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All (25) (10 to 20 of 25 results)

  • Articles and reports: 75F0002M2016002

    Statistics Canada currently measures low-income using three low income lines: the Low Income Cut-offs (LICOs), the Low Income Measures (LIMs), and the Market Basket Measure (MBM). This publication provides a description of the methods used to arrive at each of these thresholds. It also explains how low-income status and various low-income statistics are determined. Tables presenting thresholds and low-income statistics are available on CANSIM.

    Release date: 2016-07-08

  • Articles and reports: 75F0002M2016003

    Periodically, income statistics are updated to reflect the most recent population estimates from the Census. Accordingly, with the release of the 2014 data from the Canadian Income Survey, Statistics Canada has revised estimates for 2006 to 2013 using new population totals from the 2011 Census. This paper provides unrevised estimates alongside revised estimates for key income series, indicating where the revisions were significant.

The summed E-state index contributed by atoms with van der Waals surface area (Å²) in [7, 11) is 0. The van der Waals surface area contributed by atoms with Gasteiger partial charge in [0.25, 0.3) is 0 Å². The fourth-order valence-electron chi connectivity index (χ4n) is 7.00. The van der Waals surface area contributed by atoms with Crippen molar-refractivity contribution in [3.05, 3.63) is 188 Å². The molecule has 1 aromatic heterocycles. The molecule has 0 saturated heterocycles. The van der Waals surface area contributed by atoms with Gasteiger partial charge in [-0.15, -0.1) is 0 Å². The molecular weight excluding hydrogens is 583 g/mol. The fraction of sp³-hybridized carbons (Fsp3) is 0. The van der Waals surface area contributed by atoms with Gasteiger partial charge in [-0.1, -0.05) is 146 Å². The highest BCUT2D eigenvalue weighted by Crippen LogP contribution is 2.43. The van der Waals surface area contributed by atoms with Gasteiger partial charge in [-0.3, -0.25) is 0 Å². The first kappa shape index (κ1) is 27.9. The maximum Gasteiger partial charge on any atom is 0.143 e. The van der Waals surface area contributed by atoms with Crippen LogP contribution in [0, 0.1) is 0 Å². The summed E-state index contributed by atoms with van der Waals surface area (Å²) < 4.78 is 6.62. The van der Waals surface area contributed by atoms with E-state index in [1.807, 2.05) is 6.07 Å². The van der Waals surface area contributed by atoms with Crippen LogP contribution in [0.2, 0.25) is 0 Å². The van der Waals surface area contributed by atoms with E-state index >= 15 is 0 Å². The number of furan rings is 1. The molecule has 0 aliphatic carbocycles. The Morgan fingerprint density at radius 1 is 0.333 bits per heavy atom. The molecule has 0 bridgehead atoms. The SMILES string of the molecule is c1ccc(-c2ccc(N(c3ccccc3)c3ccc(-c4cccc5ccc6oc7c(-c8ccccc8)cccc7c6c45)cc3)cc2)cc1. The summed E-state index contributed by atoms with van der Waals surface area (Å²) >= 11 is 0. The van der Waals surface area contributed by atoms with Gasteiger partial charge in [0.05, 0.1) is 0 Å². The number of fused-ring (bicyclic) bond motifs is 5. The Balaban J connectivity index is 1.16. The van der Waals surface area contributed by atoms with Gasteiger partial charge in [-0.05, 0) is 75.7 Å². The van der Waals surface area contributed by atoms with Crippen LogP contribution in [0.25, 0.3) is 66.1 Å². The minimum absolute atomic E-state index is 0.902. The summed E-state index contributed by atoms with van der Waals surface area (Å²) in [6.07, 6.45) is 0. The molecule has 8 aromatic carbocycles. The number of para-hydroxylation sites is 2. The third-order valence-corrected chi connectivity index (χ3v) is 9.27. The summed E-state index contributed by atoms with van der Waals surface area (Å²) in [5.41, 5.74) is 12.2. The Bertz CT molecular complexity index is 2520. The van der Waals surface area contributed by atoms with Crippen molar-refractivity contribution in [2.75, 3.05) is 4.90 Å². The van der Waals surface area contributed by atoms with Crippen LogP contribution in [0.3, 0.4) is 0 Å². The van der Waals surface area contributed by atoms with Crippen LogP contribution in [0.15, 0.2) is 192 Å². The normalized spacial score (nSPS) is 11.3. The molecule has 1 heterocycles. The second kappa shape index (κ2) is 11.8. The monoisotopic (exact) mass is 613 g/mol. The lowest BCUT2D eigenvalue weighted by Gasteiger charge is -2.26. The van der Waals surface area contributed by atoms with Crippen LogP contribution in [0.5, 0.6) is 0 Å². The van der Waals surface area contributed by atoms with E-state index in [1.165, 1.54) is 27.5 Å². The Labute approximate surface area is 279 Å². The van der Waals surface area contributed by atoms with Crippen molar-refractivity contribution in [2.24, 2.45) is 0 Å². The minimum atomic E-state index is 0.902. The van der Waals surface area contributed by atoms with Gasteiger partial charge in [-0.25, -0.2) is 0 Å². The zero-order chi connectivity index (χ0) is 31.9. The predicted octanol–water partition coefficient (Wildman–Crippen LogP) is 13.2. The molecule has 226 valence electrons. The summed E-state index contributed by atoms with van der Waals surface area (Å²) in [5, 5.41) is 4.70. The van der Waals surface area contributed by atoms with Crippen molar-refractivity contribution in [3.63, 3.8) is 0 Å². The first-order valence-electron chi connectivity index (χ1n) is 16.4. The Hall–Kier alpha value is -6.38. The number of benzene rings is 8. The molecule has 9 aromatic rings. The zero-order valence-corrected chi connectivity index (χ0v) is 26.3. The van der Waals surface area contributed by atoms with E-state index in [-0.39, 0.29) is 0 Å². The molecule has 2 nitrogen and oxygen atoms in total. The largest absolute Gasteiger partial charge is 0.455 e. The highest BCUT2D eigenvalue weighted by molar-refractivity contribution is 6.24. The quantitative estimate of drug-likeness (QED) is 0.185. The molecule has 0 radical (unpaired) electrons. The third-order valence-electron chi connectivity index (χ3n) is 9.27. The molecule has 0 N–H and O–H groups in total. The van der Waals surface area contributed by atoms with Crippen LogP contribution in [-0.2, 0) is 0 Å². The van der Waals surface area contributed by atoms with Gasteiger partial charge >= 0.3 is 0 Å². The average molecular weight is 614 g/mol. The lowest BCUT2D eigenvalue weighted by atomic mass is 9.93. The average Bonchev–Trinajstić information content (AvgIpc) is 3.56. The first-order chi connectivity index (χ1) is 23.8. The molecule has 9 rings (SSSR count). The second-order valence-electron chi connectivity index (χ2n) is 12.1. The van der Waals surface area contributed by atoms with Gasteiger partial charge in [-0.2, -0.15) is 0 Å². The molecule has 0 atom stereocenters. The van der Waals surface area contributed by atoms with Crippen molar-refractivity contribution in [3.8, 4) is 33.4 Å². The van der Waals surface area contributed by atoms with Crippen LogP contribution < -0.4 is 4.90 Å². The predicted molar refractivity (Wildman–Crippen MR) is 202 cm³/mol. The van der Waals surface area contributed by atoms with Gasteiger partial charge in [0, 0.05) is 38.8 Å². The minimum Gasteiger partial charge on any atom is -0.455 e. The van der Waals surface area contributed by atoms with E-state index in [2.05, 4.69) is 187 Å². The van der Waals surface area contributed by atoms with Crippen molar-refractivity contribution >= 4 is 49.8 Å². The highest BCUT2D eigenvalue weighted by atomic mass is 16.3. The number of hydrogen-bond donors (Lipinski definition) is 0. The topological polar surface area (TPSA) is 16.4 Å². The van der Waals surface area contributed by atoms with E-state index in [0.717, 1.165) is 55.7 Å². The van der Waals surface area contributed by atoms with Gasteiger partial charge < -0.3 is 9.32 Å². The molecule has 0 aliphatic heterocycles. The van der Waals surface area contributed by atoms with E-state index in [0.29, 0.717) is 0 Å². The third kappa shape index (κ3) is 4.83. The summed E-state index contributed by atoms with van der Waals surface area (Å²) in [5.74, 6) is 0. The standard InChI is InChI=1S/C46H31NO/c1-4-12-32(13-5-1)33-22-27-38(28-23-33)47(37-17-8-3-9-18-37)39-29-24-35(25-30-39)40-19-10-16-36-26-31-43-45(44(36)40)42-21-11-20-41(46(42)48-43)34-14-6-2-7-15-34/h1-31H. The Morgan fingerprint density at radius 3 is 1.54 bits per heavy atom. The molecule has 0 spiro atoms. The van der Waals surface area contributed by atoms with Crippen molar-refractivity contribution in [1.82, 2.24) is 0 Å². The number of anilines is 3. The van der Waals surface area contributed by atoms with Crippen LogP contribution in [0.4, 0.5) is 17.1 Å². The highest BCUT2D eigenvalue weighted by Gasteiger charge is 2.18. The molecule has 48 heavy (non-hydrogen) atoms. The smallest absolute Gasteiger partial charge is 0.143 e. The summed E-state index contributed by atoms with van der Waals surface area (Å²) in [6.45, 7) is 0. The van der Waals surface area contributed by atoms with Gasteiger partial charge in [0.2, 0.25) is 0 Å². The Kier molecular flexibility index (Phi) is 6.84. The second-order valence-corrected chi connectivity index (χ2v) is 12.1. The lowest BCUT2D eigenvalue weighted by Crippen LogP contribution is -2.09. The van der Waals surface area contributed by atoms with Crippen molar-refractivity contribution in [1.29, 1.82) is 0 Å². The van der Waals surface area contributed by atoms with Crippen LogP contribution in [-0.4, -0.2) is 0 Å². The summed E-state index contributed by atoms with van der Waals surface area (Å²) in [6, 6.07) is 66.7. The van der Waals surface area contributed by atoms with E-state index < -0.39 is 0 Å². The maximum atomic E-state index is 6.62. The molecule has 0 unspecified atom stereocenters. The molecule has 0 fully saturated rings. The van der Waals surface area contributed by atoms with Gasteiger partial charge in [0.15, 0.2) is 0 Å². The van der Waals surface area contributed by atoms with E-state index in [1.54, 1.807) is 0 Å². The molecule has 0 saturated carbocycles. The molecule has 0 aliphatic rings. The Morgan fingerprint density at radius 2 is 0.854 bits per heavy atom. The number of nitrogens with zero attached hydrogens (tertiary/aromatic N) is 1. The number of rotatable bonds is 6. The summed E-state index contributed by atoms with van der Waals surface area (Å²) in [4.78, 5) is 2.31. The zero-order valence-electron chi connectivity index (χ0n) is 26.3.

Release date: 2016-07-08

  • Articles and reports: 75-006-X201600114643

    This article provides information on women aged 25 to 64 in natural and applied science occupations in Canada (i.e. scientific occupations), using data from the 1991 and 2001 censuses and the 2011 National Household Survey (NHS). The employment conditions of men and women in these occupations are also examined, based on data from the Labour Force Survey (LFS).

    Release date: 2016-06-24

  • Articles and reports: 11-626-X2016059

    This Economic Insights article examines the extent to which the lifetime income of children is correlated with the lifetime income of their fathers—a topic known as intergenerational income mobility. The analysis uses data from Statistics Canada’s Intergenerational Income Database, which links together children and their parents using tax files. The data provides information that permits the comparison of the income of children to those of parents at a similar stage of the lifecycle. A longer, more detailed study is also available.

    Release date: 2016-06-17

  • Articles and reports: 11F0019M2016379